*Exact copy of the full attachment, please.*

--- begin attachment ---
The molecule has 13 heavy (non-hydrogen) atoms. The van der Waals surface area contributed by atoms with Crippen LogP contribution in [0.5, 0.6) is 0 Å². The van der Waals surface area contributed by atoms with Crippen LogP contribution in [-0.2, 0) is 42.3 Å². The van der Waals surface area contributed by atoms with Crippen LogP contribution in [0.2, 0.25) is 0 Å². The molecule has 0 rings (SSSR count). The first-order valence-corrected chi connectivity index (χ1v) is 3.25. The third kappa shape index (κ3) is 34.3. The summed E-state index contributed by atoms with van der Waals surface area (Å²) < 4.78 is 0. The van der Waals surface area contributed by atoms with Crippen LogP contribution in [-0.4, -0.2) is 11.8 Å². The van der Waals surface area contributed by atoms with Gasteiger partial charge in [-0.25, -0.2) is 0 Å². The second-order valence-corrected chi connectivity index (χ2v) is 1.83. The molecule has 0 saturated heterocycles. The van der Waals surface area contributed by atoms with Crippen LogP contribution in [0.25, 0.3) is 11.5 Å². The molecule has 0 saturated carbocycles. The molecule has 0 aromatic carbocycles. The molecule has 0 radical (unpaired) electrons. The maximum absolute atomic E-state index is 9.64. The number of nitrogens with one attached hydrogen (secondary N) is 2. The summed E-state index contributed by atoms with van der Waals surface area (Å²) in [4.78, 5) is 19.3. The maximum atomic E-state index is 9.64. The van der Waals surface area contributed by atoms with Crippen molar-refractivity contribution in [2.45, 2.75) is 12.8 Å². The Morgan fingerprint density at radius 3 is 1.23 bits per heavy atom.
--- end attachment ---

The molecule has 13 heavy (non-hydrogen) atoms. The van der Waals surface area contributed by atoms with Crippen LogP contribution in [0.5, 0.6) is 0 Å². The van der Waals surface area contributed by atoms with Crippen LogP contribution in [-0.2, 0) is 42.3 Å². The van der Waals surface area contributed by atoms with Crippen LogP contribution in [0.2, 0.25) is 0 Å². The molecule has 0 rings (SSSR count). The first-order valence-corrected chi connectivity index (χ1v) is 3.25. The third kappa shape index (κ3) is 34.3. The summed E-state index contributed by atoms with van der Waals surface area (Å²) < 4.78 is 0. The van der Waals surface area contributed by atoms with Crippen LogP contribution in [-0.4, -0.2) is 11.8 Å². The van der Waals surface area contributed by atoms with Gasteiger partial charge in [-0.25, -0.2) is 0 Å². The second-order valence-corrected chi connectivity index (χ2v) is 1.83. The molecule has 0 saturated heterocycles. The van der Waals surface area contributed by atoms with Crippen LogP contribution in [0.25, 0.3) is 11.5 Å². The molecule has 0 saturated carbocycles. The molecule has 0 aromatic carbocycles. The molecule has 0 radical (unpaired) electrons. The maximum absolute atomic E-state index is 9.64. The number of nitrogens with one attached hydrogen (secondary N) is 2. The summed E-state index contributed by atoms with van der Waals surface area (Å²) in [4.78, 5) is 19.3. The maximum atomic E-state index is 9.64. The van der Waals surface area contributed by atoms with Crippen molar-refractivity contribution in [2.45, 2.75) is 12.8 Å². The Morgan fingerprint density at radius 3 is 1.23 bits per heavy atom.